Quick Take: Outcomes and Butterflies

The Blue Morpho butterfly has the most vibrant blue color seen anywhere in nature. And yet, it contains no blue pigment. Blue pigment is how most things (natural or not) look blue.

99.9% of the time1 when you want blue, you’d use a blue pigment. That’s the way it is done most of the time, and it is natural to assume that if you want something to be blue, pigments might be the best/only way to do it.

But if you’re getting the outcomes you want, why do you care what process is used?

This is is a good example of the types of outcomes you can get as a leader when you focus on ‘what’ you want rather than ‘how’ your team does the work.

Focus on the outcome. Focus on ‘what’ you want. And be supportive and enthusiastic when you get ‘what’ you want, even if it isn’t done ‘how’ you expected it would be.

  1. It is a well known fact that 67% of statistics are made up on the spot. ↩︎

Treating the Symptoms

Imagine you’ve lived in your home for a while. Over time you’ve noticed a few things need maintenance and repair.

One time you notice that your dining table isn’t level. It isn’t off by much, but if you set a marble on the table, it slowly and reliably rolls off.

You think, “no big deal” and you put a little bit of cardboard under a leg to level the table.

Some time goes by and later you notice in that same room there is a small crack in the paint on one wall. It isn’t huge, but it is noticeable.

You think, “no big deal” and you patch the crack and touch up the paint.

Some time goes by and later you notice in the same room that one of the doors sticks when you try to open it. The door still works fine, but the sticking is annoying.

You think, “no big deal” and you shim the door hinges and sand one corner of the door, and everything is fixed.

Some time goes by and later you notice that in a different room, a new room, the table isn’t level, there is a small crack in the wall and the door sticks.

What do you do?

Continue reading “Treating the Symptoms”

What vs How

As a leader, when you want something done, is it better to focus on the problem or the solution?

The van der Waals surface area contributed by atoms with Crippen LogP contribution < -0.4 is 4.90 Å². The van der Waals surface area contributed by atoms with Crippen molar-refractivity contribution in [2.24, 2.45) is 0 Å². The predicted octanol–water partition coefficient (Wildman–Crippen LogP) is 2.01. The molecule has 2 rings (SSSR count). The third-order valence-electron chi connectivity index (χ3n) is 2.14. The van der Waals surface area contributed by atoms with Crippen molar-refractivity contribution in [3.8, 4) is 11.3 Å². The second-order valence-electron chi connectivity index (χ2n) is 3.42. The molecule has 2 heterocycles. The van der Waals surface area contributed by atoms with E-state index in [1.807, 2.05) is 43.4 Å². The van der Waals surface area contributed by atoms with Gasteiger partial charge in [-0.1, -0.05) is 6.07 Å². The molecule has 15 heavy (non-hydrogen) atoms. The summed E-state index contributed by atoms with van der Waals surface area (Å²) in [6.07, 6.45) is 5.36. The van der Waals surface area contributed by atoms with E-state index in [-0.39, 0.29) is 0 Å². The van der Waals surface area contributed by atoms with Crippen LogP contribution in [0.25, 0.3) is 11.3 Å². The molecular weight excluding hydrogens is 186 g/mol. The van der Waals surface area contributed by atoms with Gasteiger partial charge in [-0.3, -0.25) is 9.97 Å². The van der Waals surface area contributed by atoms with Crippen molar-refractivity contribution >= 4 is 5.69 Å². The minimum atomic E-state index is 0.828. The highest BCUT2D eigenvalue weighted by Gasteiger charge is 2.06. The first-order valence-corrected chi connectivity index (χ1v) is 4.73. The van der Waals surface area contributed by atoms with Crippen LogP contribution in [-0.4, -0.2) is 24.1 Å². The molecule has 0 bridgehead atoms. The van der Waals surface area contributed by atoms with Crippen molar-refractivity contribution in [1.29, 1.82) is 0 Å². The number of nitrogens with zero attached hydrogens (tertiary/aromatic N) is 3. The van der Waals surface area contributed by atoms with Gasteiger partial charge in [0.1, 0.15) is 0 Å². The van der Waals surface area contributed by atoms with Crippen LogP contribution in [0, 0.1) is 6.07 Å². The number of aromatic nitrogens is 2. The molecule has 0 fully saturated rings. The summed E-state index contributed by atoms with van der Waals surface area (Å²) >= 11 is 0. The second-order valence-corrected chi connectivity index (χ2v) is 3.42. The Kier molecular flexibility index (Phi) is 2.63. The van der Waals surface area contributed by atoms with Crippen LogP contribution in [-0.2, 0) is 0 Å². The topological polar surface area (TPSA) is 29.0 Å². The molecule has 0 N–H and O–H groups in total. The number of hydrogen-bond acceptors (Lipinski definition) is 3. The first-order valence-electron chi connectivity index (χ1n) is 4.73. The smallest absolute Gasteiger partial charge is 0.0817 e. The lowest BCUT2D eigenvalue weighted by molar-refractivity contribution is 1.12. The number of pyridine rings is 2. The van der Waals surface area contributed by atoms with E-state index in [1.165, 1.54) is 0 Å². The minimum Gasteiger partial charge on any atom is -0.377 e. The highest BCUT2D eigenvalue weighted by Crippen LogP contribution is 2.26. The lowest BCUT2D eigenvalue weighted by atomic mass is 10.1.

The problem can be thought of as ‘what’ needs to change. The ‘what’ can be a problem to solve, an opportunity to address, or a desired future state you’d like to see created.

The solution can be thought of as ‘how’ your team will address the problem. The ‘how’ is the approach, direction, or path that will lead to the changes you’d like to see.

So which should you care about more?  The ‘what’ or the ‘how’?

Continue reading “What vs How”

Quick Take – Servant Leadership

Servant leaders will never get the credit they deserve.

Servant leaders work to get the job done, as all leaders do, and they work to support and grow the capacity and capability of their team.

If servant leaders are effective, their teams become stronger, more resilient, and they feel that their success is due to their own effort and hard work.

There is a quote that I haven’t been able to accurately source that sums this up very well. It is attributed to Lao Tzu in the Tao Te Ching. Translations vary1 but the core of it is this:

The worst leader is one who is feared. The good leader is one who is celebrated. The greatest leader works so that when success occurs, the people will say, ‘We did it all by ourselves.” – Lao Tzu

Whether the quote is accurately translated or interpreted, its core message is that the highest form of leadership is centered on those who are led.

When someone acts as a true servant leader, the individuals being led feel that their successes are due to themselves, rather than the leader.

Servant leaders will never get the credit they deserve. And this is an inescapable truth of servant leadership.

If you are a successful servant leader, then by definition you will not get the credit, the team will. This can be difficult to accept in cultures that prize individual achievement and believe that the leader, rather than the team creates the success.

Therefore, the irony is that if you are not getting the recognition you feel you deserve as a servant leader, that can be evidence of your effectiveness.

And even if the powers-that-be don’t fully recognize your contribution, know that there are other servant leaders out there who see it clearly and appreciate it.

Servant leaders, thank you for what you do.

  1. An example. Many variations on the quote. Another variation. Another example, showing chapter 17 as the source. . ↩︎